Master of Arts (M.A.)
Degree Granting Department
Humanities and Cultural Studies
Robert Snyder, Ph.D.
Daniel Belgrad, Ph.D.
Andrew Berish, Ph.D.
carnivalesque, ethos, puerility, rhizome
This paper argues against the charges of puerility in the films of Kevin Smith. I analyze Mallrats (1995), Clerks II (2006) and Zack and Miri Make a Porno (2008). To illustrate my contention, I offer close readings of the director's films, particularly the protagonists' bodily/linguistic performances. My efforts will vindicate my assertion that through these specialized performances, through the forceful assertion of their marginal identities, the films' protagonists encroach upon, and finally appropriate, historically dominant spaces. As a result, the spaces they appropriate acquire a new, characteristic hybridity. Michel Foucault's concept of heterotopia provides a framework for delineating the dominant and liminal spaces within Smith's cinematic/real worlds. Mikhail Bakhtin's notion of the 'carnivalesque' helps to elucidate the vagaries of the films' bodily and scriptural performances, while both Kevin Hetherington's concept of utopics and Gilles Deleuze and Felix Guattari's notion of the rhizome attempt to marry Bakhtin and Foucault. through the notion of appropriation of public space through performance to ultimately achieve a utopian, pluralistic ethos.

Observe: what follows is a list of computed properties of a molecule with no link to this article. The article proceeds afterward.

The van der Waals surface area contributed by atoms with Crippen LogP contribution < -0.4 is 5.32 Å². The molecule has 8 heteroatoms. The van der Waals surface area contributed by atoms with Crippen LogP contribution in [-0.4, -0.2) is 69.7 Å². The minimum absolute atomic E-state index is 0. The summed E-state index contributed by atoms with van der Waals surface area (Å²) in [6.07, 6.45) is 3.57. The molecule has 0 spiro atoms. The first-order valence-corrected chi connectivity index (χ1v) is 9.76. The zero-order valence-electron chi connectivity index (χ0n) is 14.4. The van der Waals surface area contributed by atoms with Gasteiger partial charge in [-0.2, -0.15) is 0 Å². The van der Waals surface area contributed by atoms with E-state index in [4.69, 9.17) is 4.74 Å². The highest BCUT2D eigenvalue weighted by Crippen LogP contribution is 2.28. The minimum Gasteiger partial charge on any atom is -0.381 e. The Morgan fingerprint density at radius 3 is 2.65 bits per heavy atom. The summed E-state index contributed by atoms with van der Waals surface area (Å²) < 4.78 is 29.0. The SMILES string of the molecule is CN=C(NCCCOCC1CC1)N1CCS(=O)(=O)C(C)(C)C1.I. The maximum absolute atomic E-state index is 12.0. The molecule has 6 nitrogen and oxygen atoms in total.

Scholar Commons Citation
Sylvester, Anthony L., "Let's Go to the Carnival: Hybridization of Heterotopian Spaces in the Films of Kevin Smith" (2015). USF Tampa Graduate Theses and Dissertations.